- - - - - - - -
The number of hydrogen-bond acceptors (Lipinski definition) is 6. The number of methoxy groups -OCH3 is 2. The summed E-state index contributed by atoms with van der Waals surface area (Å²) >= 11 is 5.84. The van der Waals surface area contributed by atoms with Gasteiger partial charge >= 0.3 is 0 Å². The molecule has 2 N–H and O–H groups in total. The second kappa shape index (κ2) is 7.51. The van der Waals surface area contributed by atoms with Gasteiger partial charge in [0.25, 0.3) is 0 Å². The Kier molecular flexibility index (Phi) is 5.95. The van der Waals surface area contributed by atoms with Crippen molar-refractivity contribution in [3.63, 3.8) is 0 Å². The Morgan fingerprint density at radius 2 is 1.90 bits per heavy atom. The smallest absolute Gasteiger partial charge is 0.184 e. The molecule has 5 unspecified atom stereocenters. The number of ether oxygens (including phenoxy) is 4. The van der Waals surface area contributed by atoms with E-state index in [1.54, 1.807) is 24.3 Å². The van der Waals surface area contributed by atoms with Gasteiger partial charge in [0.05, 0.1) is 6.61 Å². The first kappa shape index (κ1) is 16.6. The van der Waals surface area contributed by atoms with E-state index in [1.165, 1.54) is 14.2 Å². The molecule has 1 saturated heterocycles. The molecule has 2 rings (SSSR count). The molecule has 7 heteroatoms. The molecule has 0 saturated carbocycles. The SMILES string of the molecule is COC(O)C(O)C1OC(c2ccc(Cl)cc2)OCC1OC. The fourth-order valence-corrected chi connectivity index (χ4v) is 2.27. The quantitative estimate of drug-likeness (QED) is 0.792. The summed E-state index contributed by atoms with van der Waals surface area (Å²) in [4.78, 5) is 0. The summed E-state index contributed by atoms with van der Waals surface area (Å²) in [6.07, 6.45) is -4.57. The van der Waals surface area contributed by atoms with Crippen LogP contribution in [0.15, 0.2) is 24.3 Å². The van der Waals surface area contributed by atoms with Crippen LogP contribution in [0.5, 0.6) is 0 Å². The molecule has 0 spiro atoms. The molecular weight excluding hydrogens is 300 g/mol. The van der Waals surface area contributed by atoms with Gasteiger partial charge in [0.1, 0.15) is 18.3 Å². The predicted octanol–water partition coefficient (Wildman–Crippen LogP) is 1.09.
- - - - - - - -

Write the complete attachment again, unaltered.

The number of hydrogen-bond acceptors (Lipinski definition) is 6. The number of methoxy groups -OCH3 is 2. The summed E-state index contributed by atoms with van der Waals surface area (Å²) >= 11 is 5.84. The van der Waals surface area contributed by atoms with Gasteiger partial charge >= 0.3 is 0 Å². The molecule has 2 N–H and O–H groups in total. The second kappa shape index (κ2) is 7.51. The van der Waals surface area contributed by atoms with Gasteiger partial charge in [0.25, 0.3) is 0 Å². The Kier molecular flexibility index (Phi) is 5.95. The van der Waals surface area contributed by atoms with Crippen molar-refractivity contribution in [3.63, 3.8) is 0 Å². The Morgan fingerprint density at radius 2 is 1.90 bits per heavy atom. The smallest absolute Gasteiger partial charge is 0.184 e. The molecule has 5 unspecified atom stereocenters. The number of ether oxygens (including phenoxy) is 4. The van der Waals surface area contributed by atoms with E-state index in [1.54, 1.807) is 24.3 Å². The van der Waals surface area contributed by atoms with Gasteiger partial charge in [0.05, 0.1) is 6.61 Å². The first kappa shape index (κ1) is 16.6. The van der Waals surface area contributed by atoms with E-state index in [1.165, 1.54) is 14.2 Å². The molecule has 1 saturated heterocycles. The molecule has 2 rings (SSSR count). The molecule has 7 heteroatoms. The molecule has 0 saturated carbocycles. The SMILES string of the molecule is COC(O)C(O)C1OC(c2ccc(Cl)cc2)OCC1OC. The fourth-order valence-corrected chi connectivity index (χ4v) is 2.27. The quantitative estimate of drug-likeness (QED) is 0.792. The summed E-state index contributed by atoms with van der Waals surface area (Å²) in [4.78, 5) is 0. The summed E-state index contributed by atoms with van der Waals surface area (Å²) in [6.07, 6.45) is -4.57. The van der Waals surface area contributed by atoms with Crippen LogP contribution in [0.15, 0.2) is 24.3 Å². The van der Waals surface area contributed by atoms with Crippen LogP contribution in [0.5, 0.6) is 0 Å². The molecule has 0 spiro atoms. The molecular weight excluding hydrogens is 300 g/mol. The van der Waals surface area contributed by atoms with Gasteiger partial charge in [0.1, 0.15) is 18.3 Å². The predicted octanol–water partition coefficient (Wildman–Crippen LogP) is 1.09.